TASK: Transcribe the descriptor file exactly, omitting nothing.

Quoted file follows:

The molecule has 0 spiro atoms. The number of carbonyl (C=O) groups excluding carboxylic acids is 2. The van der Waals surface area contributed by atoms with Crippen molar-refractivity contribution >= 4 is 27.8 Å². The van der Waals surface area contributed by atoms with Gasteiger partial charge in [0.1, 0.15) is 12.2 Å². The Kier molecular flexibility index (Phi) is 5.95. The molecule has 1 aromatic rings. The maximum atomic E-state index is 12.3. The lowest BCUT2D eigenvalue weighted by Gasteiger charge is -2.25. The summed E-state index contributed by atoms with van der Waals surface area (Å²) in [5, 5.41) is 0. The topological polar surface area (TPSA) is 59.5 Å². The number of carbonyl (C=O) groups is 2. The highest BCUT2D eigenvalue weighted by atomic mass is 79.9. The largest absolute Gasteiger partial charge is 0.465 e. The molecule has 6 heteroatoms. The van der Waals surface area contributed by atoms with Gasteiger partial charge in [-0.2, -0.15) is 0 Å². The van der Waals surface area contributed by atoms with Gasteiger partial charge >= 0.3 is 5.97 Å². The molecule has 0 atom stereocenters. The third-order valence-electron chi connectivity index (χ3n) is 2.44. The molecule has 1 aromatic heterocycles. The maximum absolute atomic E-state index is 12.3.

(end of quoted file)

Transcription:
The molecule has 0 spiro atoms. The number of carbonyl (C=O) groups excluding carboxylic acids is 2. The van der Waals surface area contributed by atoms with Crippen molar-refractivity contribution >= 4 is 27.8 Å². The van der Waals surface area contributed by atoms with Gasteiger partial charge in [0.1, 0.15) is 12.2 Å². The Kier molecular flexibility index (Phi) is 5.95. The molecule has 1 aromatic rings. The maximum atomic E-state index is 12.3. The lowest BCUT2D eigenvalue weighted by Gasteiger charge is -2.25. The summed E-state index contributed by atoms with van der Waals surface area (Å²) in [5, 5.41) is 0. The topological polar surface area (TPSA) is 59.5 Å². The number of carbonyl (C=O) groups is 2. The highest BCUT2D eigenvalue weighted by atomic mass is 79.9. The largest absolute Gasteiger partial charge is 0.465 e. The molecule has 6 heteroatoms. The van der Waals surface area contributed by atoms with Gasteiger partial charge in [-0.2, -0.15) is 0 Å². The van der Waals surface area contributed by atoms with Gasteiger partial charge >= 0.3 is 5.97 Å². The molecule has 0 atom stereocenters. The third-order valence-electron chi connectivity index (χ3n) is 2.44. The molecule has 1 aromatic heterocycles. The maximum absolute atomic E-state index is 12.3.